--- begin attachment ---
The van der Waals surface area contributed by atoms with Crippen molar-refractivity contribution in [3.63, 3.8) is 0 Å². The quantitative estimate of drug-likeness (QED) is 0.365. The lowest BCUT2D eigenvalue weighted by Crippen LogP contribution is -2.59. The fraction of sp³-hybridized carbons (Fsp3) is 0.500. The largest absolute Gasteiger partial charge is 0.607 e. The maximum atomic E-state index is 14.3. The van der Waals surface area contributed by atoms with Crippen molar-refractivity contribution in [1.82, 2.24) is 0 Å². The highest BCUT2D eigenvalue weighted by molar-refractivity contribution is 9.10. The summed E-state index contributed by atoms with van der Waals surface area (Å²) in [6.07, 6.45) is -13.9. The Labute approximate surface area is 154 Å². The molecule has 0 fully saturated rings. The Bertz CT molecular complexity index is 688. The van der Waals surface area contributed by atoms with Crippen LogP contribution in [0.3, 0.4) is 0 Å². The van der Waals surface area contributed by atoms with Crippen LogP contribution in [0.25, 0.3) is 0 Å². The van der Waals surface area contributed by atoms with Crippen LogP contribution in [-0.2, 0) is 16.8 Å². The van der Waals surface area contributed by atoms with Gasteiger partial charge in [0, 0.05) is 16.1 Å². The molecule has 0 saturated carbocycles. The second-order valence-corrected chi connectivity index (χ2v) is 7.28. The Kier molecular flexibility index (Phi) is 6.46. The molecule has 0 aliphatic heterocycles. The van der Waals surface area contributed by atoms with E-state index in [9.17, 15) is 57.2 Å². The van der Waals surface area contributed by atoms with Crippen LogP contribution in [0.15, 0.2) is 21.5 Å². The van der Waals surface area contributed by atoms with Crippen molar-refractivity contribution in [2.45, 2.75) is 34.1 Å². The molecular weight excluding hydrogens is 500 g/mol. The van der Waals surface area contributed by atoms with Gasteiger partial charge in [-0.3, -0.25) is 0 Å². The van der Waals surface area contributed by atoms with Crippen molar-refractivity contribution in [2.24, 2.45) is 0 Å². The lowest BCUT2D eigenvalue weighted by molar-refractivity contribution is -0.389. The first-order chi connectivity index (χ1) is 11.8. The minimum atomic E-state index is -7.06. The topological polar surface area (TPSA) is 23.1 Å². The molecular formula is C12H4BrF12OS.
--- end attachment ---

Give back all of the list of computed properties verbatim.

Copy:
The van der Waals surface area contributed by atoms with Crippen molar-refractivity contribution in [3.63, 3.8) is 0 Å². The quantitative estimate of drug-likeness (QED) is 0.365. The lowest BCUT2D eigenvalue weighted by Crippen LogP contribution is -2.59. The fraction of sp³-hybridized carbons (Fsp3) is 0.500. The largest absolute Gasteiger partial charge is 0.607 e. The maximum atomic E-state index is 14.3. The van der Waals surface area contributed by atoms with Crippen molar-refractivity contribution in [1.82, 2.24) is 0 Å². The highest BCUT2D eigenvalue weighted by molar-refractivity contribution is 9.10. The summed E-state index contributed by atoms with van der Waals surface area (Å²) in [6.07, 6.45) is -13.9. The Labute approximate surface area is 154 Å². The molecule has 0 fully saturated rings. The Bertz CT molecular complexity index is 688. The van der Waals surface area contributed by atoms with Crippen LogP contribution in [0.3, 0.4) is 0 Å². The van der Waals surface area contributed by atoms with Crippen LogP contribution in [0.25, 0.3) is 0 Å². The van der Waals surface area contributed by atoms with Crippen LogP contribution in [-0.2, 0) is 16.8 Å². The van der Waals surface area contributed by atoms with Gasteiger partial charge in [0, 0.05) is 16.1 Å². The molecule has 0 saturated carbocycles. The second-order valence-corrected chi connectivity index (χ2v) is 7.28. The Kier molecular flexibility index (Phi) is 6.46. The molecule has 0 aliphatic heterocycles. The van der Waals surface area contributed by atoms with E-state index in [9.17, 15) is 57.2 Å². The van der Waals surface area contributed by atoms with Crippen LogP contribution in [0.15, 0.2) is 21.5 Å². The van der Waals surface area contributed by atoms with Crippen molar-refractivity contribution in [2.45, 2.75) is 34.1 Å². The molecular weight excluding hydrogens is 500 g/mol. The van der Waals surface area contributed by atoms with Gasteiger partial charge in [-0.3, -0.25) is 0 Å². The van der Waals surface area contributed by atoms with Crippen molar-refractivity contribution in [2.24, 2.45) is 0 Å². The lowest BCUT2D eigenvalue weighted by molar-refractivity contribution is -0.389. The first-order chi connectivity index (χ1) is 11.8. The minimum atomic E-state index is -7.06. The topological polar surface area (TPSA) is 23.1 Å². The molecular formula is C12H4BrF12OS.